What The Experts Are Now Saying You Should Do
Between the Chronicle "fussy eater" article above, a USDA page on preschool picky eaters and a Mayo Clinic list of tips for children's nutrition, here is a big ol' list of suggestions. Some of these seem really smart! Others, well, I'll be curious to see what actual parents think of them.
- Model healthy eating habits by eating healthy food yourself.
- By the time kids are 2 years old, they generally can and should eat what adults eat.
- With small kids, you can cut or mash the foods, serve smaller portions and don't add sugar or salt.
- Involve kids in shopping and cooking. "Take the foods home and let kids peel fruit, pare vegetables, mix, mash and measure. Let them taste everything. Teach kids to cook."
- Kids do not need sodas or candy. You can postpone these indefinitely or reserve them for occasional treats.
- Once babies can handle solid foods, you can offer a new food once a week. If the child tolerates it, move on to the next.
- A child's willingness to accept an unfamiliar food depends on how frequently the food is offered. You might have to offer a food at 20 meals before a child will taste it.
- Start by presenting tiny portions of everything served at family meals, give the child time to play with and taste the foods, and remove anything not eaten after a short while.
- Have plenty of healthful foods available - and offer nothing else. Do not make substitutions.
- Try to make meals a stress-free time. Talk about fun and happy things.
ultimatumschoices. Rather than ask "Do you want broccoli for dinner?" ask “Which would you like for dinner: broccoli or cauliflower?”
- Offer a variety of foods and let your child choose how much of these foods to eat.
- Offer the same foods for the whole family. Don’t make a different meal for your preschooler. Your child will be okay even if they don’t eat a meal now and then.
- Respect your child's hunger — or lack of hunger. If your child isn't hungry, don't force a meal or snack.
- Stay calm. If your child senses that you're unhappy with his or her eating habits, it may become a battle of wills. Threats and punishments only reinforce the power struggle.
- No juice or snacks for at least one hour before meals.
- Don't expect too much. A few bites may be all it takes for your child to feel full.
- Limit liquid calories. If your child fills up on milk or juice, he or she may have no room for meals or snacks.
- Don't force your child to clean his or her plate.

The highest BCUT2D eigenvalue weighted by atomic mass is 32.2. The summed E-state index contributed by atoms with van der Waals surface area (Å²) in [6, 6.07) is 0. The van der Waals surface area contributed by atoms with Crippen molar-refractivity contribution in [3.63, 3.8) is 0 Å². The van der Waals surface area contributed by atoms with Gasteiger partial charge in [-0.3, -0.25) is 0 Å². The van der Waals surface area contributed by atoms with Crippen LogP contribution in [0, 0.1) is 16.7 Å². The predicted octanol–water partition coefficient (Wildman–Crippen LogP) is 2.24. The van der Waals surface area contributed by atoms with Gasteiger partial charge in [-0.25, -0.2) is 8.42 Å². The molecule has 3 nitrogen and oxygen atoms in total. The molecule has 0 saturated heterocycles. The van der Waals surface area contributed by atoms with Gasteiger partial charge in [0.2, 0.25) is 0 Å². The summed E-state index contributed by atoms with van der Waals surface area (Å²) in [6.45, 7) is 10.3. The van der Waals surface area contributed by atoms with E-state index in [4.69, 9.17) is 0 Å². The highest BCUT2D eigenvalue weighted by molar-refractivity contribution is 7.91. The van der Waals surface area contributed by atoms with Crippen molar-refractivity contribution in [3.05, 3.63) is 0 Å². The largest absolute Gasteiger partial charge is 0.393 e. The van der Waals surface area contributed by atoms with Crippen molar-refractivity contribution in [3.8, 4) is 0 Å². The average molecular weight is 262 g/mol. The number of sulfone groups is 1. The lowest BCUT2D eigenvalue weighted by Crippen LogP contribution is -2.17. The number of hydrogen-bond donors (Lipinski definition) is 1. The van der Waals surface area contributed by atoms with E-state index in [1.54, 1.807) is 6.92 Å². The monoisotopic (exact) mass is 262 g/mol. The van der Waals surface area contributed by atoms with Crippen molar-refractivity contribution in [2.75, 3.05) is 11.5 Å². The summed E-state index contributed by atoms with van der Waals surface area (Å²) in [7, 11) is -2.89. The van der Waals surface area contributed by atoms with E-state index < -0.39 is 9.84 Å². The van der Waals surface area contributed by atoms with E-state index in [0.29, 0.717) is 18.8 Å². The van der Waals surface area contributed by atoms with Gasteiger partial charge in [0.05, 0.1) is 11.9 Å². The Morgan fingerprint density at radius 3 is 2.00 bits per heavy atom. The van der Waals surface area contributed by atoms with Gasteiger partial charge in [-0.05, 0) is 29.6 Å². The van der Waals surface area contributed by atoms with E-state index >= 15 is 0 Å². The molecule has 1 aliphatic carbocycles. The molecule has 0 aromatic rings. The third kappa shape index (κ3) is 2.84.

- Don't mention taste. Talk about a food's color, shape, aroma and texture — not whether it tastes good.
- Eat breakfast for dinner. Who says cereal or pancakes are only for breakfast? The distinction between breakfast, lunch and dinner foods may be lost on your child.
- Make it fun. Serve broccoli and other veggies with a favorite dip or sauce. (Really, this is supposed to be fun for kids? Now using the veggies to catapult the dip against the wall--that sounds like fun!) Or, cut foods into various shapes with cookie cutters.
- Be sneaky. Add chopped broccoli or green peppers to spaghetti sauce, top cereal with fruit slices, or mix grated zucchini and carrots into casseroles and soups.
- If your child doesn't like ingredients thrown together,"unmix" the food. Place sandwich fixings outside the bread, or serve the ingredients of a salad, casserole or stir-fry separately.
- Be consistent: serve meals and snacks at about the same time every day, and "close" the kitchen at other times.
- Consult your child's doctor if you're concerned that picky eating is compromising your child's growth and development or if certain foods seem to make your child ill.
- Minimize distractions. Turn off the television during meals, and don't allow books or toys at the table.
- And finally, (and the suggestion I liked the least): Don't offer dessert as a reward. This sends the message that dessert is the best food.
Well, sorry Mayo clinic, but dessert IS the best food!!! If we could blame our adult love of sweets on our parents using them as bribes, isn't that a pretty easy problem to fix? Parents, from now on, just say: "Sweetie, you know you have to finish your tater tots or you won't get any broccoli after dinner." Voila, problem solved!
So obviously I have NO idea about how to deal with this issue in real life. Do you folks have any thoughts/opinions/war stories on the Picky Eater issue?